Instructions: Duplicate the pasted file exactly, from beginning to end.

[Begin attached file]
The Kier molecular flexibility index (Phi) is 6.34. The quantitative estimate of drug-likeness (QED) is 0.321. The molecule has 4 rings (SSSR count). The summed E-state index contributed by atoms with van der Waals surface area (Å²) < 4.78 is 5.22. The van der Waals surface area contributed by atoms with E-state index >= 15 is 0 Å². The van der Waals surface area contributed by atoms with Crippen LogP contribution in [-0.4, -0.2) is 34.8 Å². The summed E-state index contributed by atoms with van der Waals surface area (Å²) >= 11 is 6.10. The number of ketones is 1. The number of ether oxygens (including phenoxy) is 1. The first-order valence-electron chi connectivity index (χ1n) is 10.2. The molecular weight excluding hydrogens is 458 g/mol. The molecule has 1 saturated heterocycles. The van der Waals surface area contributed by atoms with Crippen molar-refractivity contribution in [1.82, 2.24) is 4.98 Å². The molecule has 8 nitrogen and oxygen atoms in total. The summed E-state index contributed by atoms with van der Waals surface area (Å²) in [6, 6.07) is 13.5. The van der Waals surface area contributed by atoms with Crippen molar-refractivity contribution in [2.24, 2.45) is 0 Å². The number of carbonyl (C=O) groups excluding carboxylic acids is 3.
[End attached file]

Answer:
The Kier molecular flexibility index (Phi) is 6.34. The quantitative estimate of drug-likeness (QED) is 0.321. The molecule has 4 rings (SSSR count). The summed E-state index contributed by atoms with van der Waals surface area (Å²) < 4.78 is 5.22. The van der Waals surface area contributed by atoms with E-state index >= 15 is 0 Å². The van der Waals surface area contributed by atoms with Crippen LogP contribution in [-0.4, -0.2) is 34.8 Å². The summed E-state index contributed by atoms with van der Waals surface area (Å²) >= 11 is 6.10. The number of ketones is 1. The number of ether oxygens (including phenoxy) is 1. The first-order valence-electron chi connectivity index (χ1n) is 10.2. The molecular weight excluding hydrogens is 458 g/mol. The molecule has 1 saturated heterocycles. The van der Waals surface area contributed by atoms with Crippen molar-refractivity contribution in [1.82, 2.24) is 4.98 Å². The molecule has 8 nitrogen and oxygen atoms in total. The summed E-state index contributed by atoms with van der Waals surface area (Å²) in [6, 6.07) is 13.5. The van der Waals surface area contributed by atoms with Crippen molar-refractivity contribution in [2.24, 2.45) is 0 Å². The number of carbonyl (C=O) groups excluding carboxylic acids is 3.